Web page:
In order to achieve continuous improvement in safety, professionals must seek ways to build their cultures with a sense of community. This means bringing out the best from groups of diverse individuals that can offer an array of talents, all toward a common goal. People within the organization must be part of a common purpose and shared vision for safety. In effect, this means feeling and being part of a community to improve safety performance. A few key characteristics of building a community-based culture with and through safety include:
1. Capable Diversity. Good communities by their nature are inclusive, not exclusive. No one is left out because everyone believes that all members can and need to share their unique beliefs, knowledge, perspectives, and talents.
This aspect of community requires that we provide the kinds of learning and education that will allow our people to make a greater impact for safety. It means that they know how to run a good meeting, coach each other, communicate effectively, and get involved in “real” problem solving. It also means that people know enough to seek out ways to make improvement in safety an ongoing task. Knowledge and the diversity of knowledge serve as part of the foundation for establishing, building, and maintaining a sense of community through safety.
2. Commitment. Even with individual differences, people can and will commit to the cause of continuous improvement in safety. Within this shared commitment, people can build symbols and a common language that binds and bonds them together.
But people need to realize and see the concrete evidence of their efforts. Workers must see how accidents and related costs have been impacted. They also need to realize how their collective safety performance helps to support the organization’s overall mission for success. When people are committed to safety, they feel obligated to share in each other’s successes and failures and pull together to remove organizational barriers and solve problems in fair and equitable ways.
3. Consensus. Communities work toward agreement of their members so they can move forward as one — especially for reasons that support the culture for safety. This also means, that at times, differences will have to be challenged, confronted, and worked through until adequately resolved.
When community is at its best, there is enough knowledge and support within the group for people to manage their own actions. Workers will not have to be told or forced into doing what’s right for safety; they simply jump in and do it. They don’t need to be supervised.
And our true measure of success in safety is what people do when they are not being supervised or watched in any way, by peers or superiors. At this collaborative level, people will establish significant personal bonds with one another that will further help members to see their individual contributions and talents as valued members of the community. Trust, respect, and shared knowledge maintains and nurtures the collaborative arrangement that we as professionals must learn to support.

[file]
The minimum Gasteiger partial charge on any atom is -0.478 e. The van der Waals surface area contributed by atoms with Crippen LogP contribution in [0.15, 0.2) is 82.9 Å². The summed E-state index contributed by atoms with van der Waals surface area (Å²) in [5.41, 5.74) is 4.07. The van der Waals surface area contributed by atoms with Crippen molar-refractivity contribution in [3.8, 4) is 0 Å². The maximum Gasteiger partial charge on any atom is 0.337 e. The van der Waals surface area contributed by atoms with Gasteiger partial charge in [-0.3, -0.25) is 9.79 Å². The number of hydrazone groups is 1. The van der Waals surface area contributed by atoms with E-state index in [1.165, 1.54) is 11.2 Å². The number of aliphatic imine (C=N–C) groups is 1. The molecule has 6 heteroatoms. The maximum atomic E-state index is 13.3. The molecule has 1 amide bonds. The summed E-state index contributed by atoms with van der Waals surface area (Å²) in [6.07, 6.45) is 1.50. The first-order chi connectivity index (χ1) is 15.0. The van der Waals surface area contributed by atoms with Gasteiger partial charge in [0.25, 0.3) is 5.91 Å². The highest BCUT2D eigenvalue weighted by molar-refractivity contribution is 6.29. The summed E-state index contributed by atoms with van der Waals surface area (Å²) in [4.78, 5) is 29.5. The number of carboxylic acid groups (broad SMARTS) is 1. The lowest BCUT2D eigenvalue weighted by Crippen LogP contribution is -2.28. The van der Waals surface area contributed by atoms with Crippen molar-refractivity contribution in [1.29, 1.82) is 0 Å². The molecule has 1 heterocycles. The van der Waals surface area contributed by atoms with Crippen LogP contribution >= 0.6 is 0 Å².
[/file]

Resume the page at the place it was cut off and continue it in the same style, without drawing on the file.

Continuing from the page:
4. Openness. Organizational members must be able to be open and honest with each other, and at times, some individuals may be hurt or offended by the degree of openness. This kind of openness also means that unspoken thoughts not ordinarily voiced can be embraced and will not surface, again, at a later time in ways that might undermine the decisions of the group.
Other forms of confrontation are dealt with quickly and openly so that future challenges related to conflict would not cause the group to falter at some time in the future. This sort of openness requires followers develop as leaders for safety. Honesty, openness, and trust build continuity as people move to new positions or leave the organization. A change in formal leadership near the top or middle of the organization will not require the group to start all over. And it will not cause significant disruption in other ways because significance within community has already been developed and nurtured.
5. Fight fair. Conflict has to be viewed as a part of the improvement process and dealt with through a community of people who are well aware of the boundaries for handling these obstacles. Even when conflict does exist, there is a “collective conscience” to call upon the guiding principles of the organization — its values.
It is already known that organizations with a conscience and an ethically-driven workforce produce more and better results. In effect, fighting fairly and conscience helps members to see themselves as part of a larger community: the individuals, the social community, stockholders, and the interrelated systems of beliefs, values, and actions. When individuals understand that ongoing conflict is harmful, they can and will work toward resolution with this larger community in mind.
Tips from The Safety Coach®
1. In a solid community, we provide the kinds of learning and education that will allow our people to make a greater impact for safety. It means that they know how to run a good meeting, coach each other, communicate effectively, and get involved in “real” problem solving.
2. People need to realize and see the concrete evidence of their efforts. Workers must see how accidents and related costs have been impacted.
3. When community is at its best, there is enough knowledge and support within the group for people to manage their own actions.
4. Workers will not have to be told or forced into doing what’s right for safety; they simply jump in and do it.
5. When conflict does exist, there is a “collective conscience” to call upon the guiding principles of the organization — its values.
If you’re looking to build more than just your culture for safety - yes, a community in and around safety, I want to help you. Just give me a call at 1-800-240-4601 or 1-724-255-9111. Also, visit The Safety Coach® at www.davidsarkus.com.